(7/2016) The 16th Annual Adams County Irish Festival returns to Moose Park of Gettysburg on Saturday July 16. Offering fun for the whole family, the festival will run from10 a.m. until 5 p.m. and will showcase all things Irish – music, food, merchandise and more.
Since 2001, the shady grounds of Moose Park have been home to Adams County’s only Irish Festival. After a successful re-launch last summer following a hiatus in 2014, this year’s celebration of Irish culture and heritage promises to be one of the biggest ever with over 30 vendors of Irish merchandise, crafts, food and beverages. Many of the merchandise vendors are new with
unique items including Irish lace making, mead kits, etched glassware, photographic prints, Irish sweaters, rugby jerseys, stringed instruments, tartan scarves, painted family crests and Irish Garda items. Food vendors will be selling pulled pork, chicken and beef sandwiches, waffles with unique toppings, Irish bangers, hamburgers, hotdogs, ice cream, fruit smoothies, iced coffees, and a variety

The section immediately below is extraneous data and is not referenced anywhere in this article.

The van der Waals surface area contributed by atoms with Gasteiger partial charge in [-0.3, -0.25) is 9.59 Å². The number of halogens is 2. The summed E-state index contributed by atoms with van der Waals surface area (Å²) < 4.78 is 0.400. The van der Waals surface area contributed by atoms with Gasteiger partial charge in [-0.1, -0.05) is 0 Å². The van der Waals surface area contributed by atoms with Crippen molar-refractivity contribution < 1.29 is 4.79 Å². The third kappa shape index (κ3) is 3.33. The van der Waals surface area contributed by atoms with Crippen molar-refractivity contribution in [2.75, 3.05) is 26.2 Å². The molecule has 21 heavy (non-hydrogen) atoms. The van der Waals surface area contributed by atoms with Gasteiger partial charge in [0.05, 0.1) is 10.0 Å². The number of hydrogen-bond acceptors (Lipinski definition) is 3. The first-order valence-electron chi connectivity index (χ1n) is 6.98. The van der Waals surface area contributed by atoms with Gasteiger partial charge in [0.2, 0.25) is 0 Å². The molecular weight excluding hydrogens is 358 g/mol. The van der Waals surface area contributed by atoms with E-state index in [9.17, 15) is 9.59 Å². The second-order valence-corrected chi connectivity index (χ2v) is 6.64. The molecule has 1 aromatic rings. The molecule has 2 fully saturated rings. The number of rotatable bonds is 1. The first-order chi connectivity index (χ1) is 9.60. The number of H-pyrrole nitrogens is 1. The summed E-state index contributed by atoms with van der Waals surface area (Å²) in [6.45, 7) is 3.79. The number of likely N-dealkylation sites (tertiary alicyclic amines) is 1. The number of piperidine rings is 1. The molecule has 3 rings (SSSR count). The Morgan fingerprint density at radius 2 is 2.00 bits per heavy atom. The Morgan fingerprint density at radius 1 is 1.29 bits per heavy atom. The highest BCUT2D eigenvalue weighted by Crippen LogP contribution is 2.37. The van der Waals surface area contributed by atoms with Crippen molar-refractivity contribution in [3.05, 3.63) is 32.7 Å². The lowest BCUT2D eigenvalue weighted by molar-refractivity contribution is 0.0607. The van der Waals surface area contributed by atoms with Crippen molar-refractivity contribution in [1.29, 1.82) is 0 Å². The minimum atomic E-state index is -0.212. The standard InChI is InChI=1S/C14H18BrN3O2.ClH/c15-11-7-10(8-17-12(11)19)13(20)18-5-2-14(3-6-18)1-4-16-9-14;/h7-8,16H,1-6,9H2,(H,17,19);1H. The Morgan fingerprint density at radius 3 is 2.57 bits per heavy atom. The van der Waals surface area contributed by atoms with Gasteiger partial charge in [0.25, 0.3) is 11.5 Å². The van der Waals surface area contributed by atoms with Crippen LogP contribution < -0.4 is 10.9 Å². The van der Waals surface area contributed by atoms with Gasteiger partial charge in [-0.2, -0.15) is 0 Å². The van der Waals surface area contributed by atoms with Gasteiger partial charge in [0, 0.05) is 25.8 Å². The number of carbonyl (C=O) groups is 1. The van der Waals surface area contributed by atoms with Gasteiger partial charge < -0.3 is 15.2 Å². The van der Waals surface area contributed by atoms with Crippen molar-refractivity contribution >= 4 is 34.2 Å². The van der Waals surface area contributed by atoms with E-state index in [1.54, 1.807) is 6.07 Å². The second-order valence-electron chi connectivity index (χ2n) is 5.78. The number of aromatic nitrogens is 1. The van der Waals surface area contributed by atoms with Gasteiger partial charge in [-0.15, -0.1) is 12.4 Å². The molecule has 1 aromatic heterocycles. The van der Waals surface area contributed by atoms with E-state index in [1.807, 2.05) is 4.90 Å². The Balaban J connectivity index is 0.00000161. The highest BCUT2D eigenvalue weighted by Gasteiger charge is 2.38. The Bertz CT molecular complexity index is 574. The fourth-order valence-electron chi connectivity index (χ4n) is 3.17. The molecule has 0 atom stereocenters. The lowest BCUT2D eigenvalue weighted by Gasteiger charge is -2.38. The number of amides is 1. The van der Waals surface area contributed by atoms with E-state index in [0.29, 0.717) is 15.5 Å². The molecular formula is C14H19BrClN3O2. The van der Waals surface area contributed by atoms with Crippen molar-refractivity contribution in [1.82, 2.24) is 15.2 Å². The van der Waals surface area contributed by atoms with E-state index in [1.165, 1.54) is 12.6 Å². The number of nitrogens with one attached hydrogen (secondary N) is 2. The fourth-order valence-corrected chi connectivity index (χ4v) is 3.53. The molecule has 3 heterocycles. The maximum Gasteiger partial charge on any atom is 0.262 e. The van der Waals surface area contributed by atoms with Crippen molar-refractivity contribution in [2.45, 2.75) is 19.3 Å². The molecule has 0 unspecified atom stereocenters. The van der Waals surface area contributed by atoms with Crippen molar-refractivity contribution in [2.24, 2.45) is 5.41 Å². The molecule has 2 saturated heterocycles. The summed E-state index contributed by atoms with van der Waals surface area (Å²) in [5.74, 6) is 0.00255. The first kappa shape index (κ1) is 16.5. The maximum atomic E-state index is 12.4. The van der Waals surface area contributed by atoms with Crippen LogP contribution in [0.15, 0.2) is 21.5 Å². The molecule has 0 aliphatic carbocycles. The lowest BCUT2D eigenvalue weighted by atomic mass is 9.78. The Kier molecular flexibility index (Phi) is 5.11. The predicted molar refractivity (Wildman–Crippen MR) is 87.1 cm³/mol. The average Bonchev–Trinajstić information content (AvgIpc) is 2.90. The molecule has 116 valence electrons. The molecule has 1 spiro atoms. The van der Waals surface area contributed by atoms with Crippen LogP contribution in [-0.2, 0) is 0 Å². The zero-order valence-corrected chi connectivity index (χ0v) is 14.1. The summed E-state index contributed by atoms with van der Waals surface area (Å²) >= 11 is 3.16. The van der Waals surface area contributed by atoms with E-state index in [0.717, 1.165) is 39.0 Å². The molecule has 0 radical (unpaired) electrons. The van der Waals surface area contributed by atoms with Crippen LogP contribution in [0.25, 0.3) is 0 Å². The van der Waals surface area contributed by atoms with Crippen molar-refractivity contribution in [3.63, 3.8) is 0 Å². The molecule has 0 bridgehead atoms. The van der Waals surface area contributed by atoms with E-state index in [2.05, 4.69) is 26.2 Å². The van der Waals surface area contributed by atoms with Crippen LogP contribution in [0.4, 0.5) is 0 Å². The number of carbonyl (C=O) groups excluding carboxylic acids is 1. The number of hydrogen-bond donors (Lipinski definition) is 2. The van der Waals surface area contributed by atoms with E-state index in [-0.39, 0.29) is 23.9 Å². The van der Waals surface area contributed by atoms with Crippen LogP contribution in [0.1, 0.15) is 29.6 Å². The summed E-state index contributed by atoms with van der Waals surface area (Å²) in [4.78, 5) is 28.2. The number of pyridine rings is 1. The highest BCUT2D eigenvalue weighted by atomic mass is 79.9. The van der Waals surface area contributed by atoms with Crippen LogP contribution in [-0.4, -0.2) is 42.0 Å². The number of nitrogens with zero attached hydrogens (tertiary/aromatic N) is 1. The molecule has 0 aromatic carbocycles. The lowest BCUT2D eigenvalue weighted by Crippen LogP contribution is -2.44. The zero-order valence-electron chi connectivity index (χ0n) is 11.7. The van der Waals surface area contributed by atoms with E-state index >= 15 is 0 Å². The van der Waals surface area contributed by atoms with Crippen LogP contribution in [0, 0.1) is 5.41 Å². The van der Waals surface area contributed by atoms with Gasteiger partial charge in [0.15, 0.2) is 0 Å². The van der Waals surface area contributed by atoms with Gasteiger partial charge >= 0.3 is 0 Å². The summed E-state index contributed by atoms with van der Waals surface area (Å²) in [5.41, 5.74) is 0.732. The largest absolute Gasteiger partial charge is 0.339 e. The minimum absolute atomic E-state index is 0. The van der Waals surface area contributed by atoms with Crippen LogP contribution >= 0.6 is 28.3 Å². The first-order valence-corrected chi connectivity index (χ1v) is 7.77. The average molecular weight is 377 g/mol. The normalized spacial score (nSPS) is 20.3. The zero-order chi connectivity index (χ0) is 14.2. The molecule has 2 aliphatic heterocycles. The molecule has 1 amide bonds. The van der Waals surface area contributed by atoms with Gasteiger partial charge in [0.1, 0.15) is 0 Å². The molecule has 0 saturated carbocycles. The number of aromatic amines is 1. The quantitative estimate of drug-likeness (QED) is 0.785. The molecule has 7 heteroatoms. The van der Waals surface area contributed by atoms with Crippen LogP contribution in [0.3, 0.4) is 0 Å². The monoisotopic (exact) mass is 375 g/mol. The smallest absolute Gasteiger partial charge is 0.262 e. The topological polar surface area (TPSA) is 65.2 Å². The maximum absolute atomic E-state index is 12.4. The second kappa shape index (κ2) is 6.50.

of Irish foods in addition to soft drinks and adult beverages.
Also on hand will be a Civil War living history encampment by the 69th Pennsylvania Irish Volunteers, an all-things-whiskey display by Dill’s Tavern and a demonstration of Celtic pictograph stone carving. The Potomac Valley Irish Wolfhound Club will also return with their gentle giants.
Three bands making their Adams County Irish Festival debuts plus a returning local favorite highlight the music line-up. This year’s festival features Girsa, an all-female traditional Irish music group that formed a dozen years ago in Pearl River, New York. Originally an octet of high school-aged girls who learned to play traditional Irish music from their family members,
Girsa’s energetic and enthusiastic performances of traditional Irish music, song and dance have been quickly met with outstanding national acclaim. With three well-received albums, the band is currently comprised of Maeve Flanagan on fiddle and tin whistle; Pamela Geraghty on accordion, guitar and vocals; Emily McShane on piano, guitar, vocals and bodhran; Blaithin Loughran on accordion; and